funny, I’ve been thinking the same thing. I’m in my final year @ CCA and I’m now starting to figure things out. The great thing about furniture design/making is that the field is very wide where you can get into soul sucking positions to positions that actually feed the soul. I worked as a summer intern last year at a place that was soul sucking(they had a very set way of doing things, they used questionable labor to get the stuff made, etc) and soul feeding(i was able to get a few designs out). As a paid intern I made around $15 an hour. The senior designer made about 35k. This in no way reflects the way things are because he managed to put himself in a position where he didnt sell himself hard enough and the company was very much about cutting every corner. To make it as a furniture designer(in my opinion) you have to have a few things on lock down.
It’s great to know how to use solidworks to render pieces but its also critical to know as many other programs as possible. Alias, 3d MAX, AutoCAD, Rhino and even sketchup seem to open a few doors. I also think that its good to get outside of the techno weeny world of FURNITURE MAKING. I’m trying to get as much art education on my side so that I can have the element of critical thought on my side. It’s good to know how to make stuff but it seems that a lot of schools are prepping furniture students to become STUDIO FURNITURE makers and not people who understand the other parts of the furniture world.
So far most of my classmates that have gone on into the proffesional world are in the 35-50k range starting out.
Kerf, did you work at the same company I’m at now? Crap pay, soul sucking environment… Sounds like its all the same no matter what residential furniture company you go to. But this is the old way of running a corporate environment that still seems to live on in the furniture world: find someone with the skills but little corporate experience, and suck every last bit of work from them before they realize they’re getting paid much less than they are really worth.
Seriously, though, I too failed to sell myself when I was hired. Of course, I was right out of school and desperate for a job, so I took the first thing that came along. Interning, I made $10 per hour. I started out on salary at 29k, which from the coroflot salary survey seems to be pretty average for the area, but I’ve not increased that much in three years (3-4% raise each year). This is the south, however, and all jobs seem to pay less, especially outside of major urban areas. I’ve also failed to push for larger raises, but in the corporate world you’ve got to tiptoe a lot if you don’t have the stomach to stab your peers in the back.
I agree with your comment about getting outside the specialized field you are studying for. It can only help you. Knowing more about anything and everything will only help you better understand the world and help you to design better products for it. I’ve found that most old-school furniture companies make use of 2D AutoCAD, but have little use for 3D (even though most Asian manufacturers do everything in 3D CAD).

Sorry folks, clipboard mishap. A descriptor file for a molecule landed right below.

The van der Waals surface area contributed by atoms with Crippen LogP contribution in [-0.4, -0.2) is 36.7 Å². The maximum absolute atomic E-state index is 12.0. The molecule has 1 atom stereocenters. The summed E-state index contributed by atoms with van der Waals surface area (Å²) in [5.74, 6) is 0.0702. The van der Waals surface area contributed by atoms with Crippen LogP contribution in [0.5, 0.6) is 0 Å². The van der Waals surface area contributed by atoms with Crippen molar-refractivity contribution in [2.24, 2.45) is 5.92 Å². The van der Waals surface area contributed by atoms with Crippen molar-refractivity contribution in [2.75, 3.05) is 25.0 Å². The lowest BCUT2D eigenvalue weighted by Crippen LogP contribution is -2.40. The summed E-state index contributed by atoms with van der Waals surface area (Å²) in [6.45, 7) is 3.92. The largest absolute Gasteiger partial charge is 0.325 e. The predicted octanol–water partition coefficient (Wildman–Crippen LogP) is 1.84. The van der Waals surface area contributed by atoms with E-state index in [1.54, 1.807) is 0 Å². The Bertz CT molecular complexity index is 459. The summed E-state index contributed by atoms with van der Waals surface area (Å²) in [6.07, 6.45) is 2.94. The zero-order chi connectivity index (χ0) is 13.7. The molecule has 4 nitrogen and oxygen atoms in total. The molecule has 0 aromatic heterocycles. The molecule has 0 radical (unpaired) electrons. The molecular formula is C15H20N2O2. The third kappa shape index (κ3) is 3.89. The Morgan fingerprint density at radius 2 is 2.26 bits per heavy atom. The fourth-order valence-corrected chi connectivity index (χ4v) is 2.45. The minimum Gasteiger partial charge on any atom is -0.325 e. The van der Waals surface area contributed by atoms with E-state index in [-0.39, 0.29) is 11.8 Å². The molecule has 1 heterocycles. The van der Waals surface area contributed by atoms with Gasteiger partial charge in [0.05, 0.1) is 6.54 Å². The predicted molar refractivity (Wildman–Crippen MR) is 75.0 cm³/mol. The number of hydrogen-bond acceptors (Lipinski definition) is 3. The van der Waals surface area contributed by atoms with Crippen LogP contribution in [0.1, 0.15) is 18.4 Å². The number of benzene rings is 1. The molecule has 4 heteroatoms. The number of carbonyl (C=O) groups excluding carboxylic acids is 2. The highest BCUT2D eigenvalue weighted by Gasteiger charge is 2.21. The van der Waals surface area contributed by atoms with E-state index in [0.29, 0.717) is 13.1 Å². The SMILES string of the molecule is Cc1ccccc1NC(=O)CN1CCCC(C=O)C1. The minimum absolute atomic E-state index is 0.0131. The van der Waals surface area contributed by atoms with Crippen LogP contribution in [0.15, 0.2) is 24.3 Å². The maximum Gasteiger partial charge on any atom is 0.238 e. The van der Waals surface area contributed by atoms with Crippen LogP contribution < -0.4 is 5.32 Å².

I’ve found that most furniture programs teach you how to make traditional furniture with old technology. Some schools do expose students to state of the art production techniques, but its not very common. That would probably be called ‘production engineering’ or something. Most production furniture in the US (not much left…) is done with as little human involvement as possible, lots of CNC work, but few schools can afford to let students run amok with multi-million-dollar machines.
While my current job in the furniture industry has nearly sucked my soul dry, I’ve made friends with the manufacturing side and had the opportunity to play with making prototypes of my own designs (which I could never afford to do on my own) as well as play with different designs on their dime (within reason, however).
I suspect that if you were living in an area that has a lot of furniture companies (High Point and Hickory, NC for example), a junior designer should expect at least $36K. I was making 60K before I left, but I alsohad some experience under my belt.
Having escaped the world of furniture design, I have to ask are you SURE that’s what you want to do? Many of the designers I’ve met were basically AutoCAD jockeys. There is very little room for creativity. RTA companies like Bush have some neat products. But I’m guessing that’s not exactly what you want to do. If you’re thinking of the products that you’d find in Topdeq and DWR, then that’s not what you’ll find in North carolina. Human Scale and Hermann Miller are the only companies that I can think of that really appreciate innovation from industrial designers.
I would advise NOT going specifically into furniture design. Stick with Industrial Design because you will not be pigeon-holed into doing only furniture.
i was in west michigan when i started, 8 years later, i’m in california. i don’t want to discuss my current salary publicly, but i will say it is very, very good for this market. i am not a cad jockey, though it is a large portion of my job. it’s still fun and challenging.
i’m very jealous of you all! i live in istanbul, turkey, and employers here seem to think we graduate from schools to be their slaves. yes, i have friends who are working as interns, not being paid because they dont have any actual experience other than internships. therefore adding another internship to their resumes!